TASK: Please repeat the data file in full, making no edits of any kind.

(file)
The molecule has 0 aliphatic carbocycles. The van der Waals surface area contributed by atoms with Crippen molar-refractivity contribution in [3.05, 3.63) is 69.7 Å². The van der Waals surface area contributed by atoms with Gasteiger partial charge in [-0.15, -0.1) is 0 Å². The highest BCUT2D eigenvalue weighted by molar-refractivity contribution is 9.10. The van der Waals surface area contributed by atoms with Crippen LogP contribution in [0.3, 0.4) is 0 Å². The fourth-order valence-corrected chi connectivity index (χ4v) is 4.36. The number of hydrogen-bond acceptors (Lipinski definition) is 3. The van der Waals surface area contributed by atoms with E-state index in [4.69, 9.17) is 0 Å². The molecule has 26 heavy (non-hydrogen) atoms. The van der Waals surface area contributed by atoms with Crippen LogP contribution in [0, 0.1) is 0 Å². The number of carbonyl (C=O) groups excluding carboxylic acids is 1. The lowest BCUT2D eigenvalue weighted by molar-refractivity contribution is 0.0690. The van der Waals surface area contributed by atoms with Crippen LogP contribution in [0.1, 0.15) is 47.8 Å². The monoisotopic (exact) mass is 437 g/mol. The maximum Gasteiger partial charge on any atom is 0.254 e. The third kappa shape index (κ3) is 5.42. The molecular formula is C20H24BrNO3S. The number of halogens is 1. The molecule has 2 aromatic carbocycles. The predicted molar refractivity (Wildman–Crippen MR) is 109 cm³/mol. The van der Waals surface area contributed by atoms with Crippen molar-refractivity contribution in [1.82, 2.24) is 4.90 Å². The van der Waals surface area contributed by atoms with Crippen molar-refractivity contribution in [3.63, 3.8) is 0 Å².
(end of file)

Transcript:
The molecule has 0 aliphatic carbocycles. The van der Waals surface area contributed by atoms with Crippen molar-refractivity contribution in [3.05, 3.63) is 69.7 Å². The van der Waals surface area contributed by atoms with Gasteiger partial charge in [-0.15, -0.1) is 0 Å². The highest BCUT2D eigenvalue weighted by molar-refractivity contribution is 9.10. The van der Waals surface area contributed by atoms with Crippen LogP contribution in [0.3, 0.4) is 0 Å². The fourth-order valence-corrected chi connectivity index (χ4v) is 4.36. The number of hydrogen-bond acceptors (Lipinski definition) is 3. The van der Waals surface area contributed by atoms with E-state index in [4.69, 9.17) is 0 Å². The molecule has 26 heavy (non-hydrogen) atoms. The van der Waals surface area contributed by atoms with Crippen LogP contribution in [0, 0.1) is 0 Å². The number of carbonyl (C=O) groups excluding carboxylic acids is 1. The lowest BCUT2D eigenvalue weighted by molar-refractivity contribution is 0.0690. The van der Waals surface area contributed by atoms with Crippen LogP contribution in [0.1, 0.15) is 47.8 Å². The monoisotopic (exact) mass is 437 g/mol. The maximum Gasteiger partial charge on any atom is 0.254 e. The third kappa shape index (κ3) is 5.42. The molecular formula is C20H24BrNO3S. The number of halogens is 1. The molecule has 2 aromatic carbocycles. The predicted molar refractivity (Wildman–Crippen MR) is 109 cm³/mol. The van der Waals surface area contributed by atoms with Crippen molar-refractivity contribution in [1.82, 2.24) is 4.90 Å². The van der Waals surface area contributed by atoms with Crippen molar-refractivity contribution in [3.63, 3.8) is 0 Å².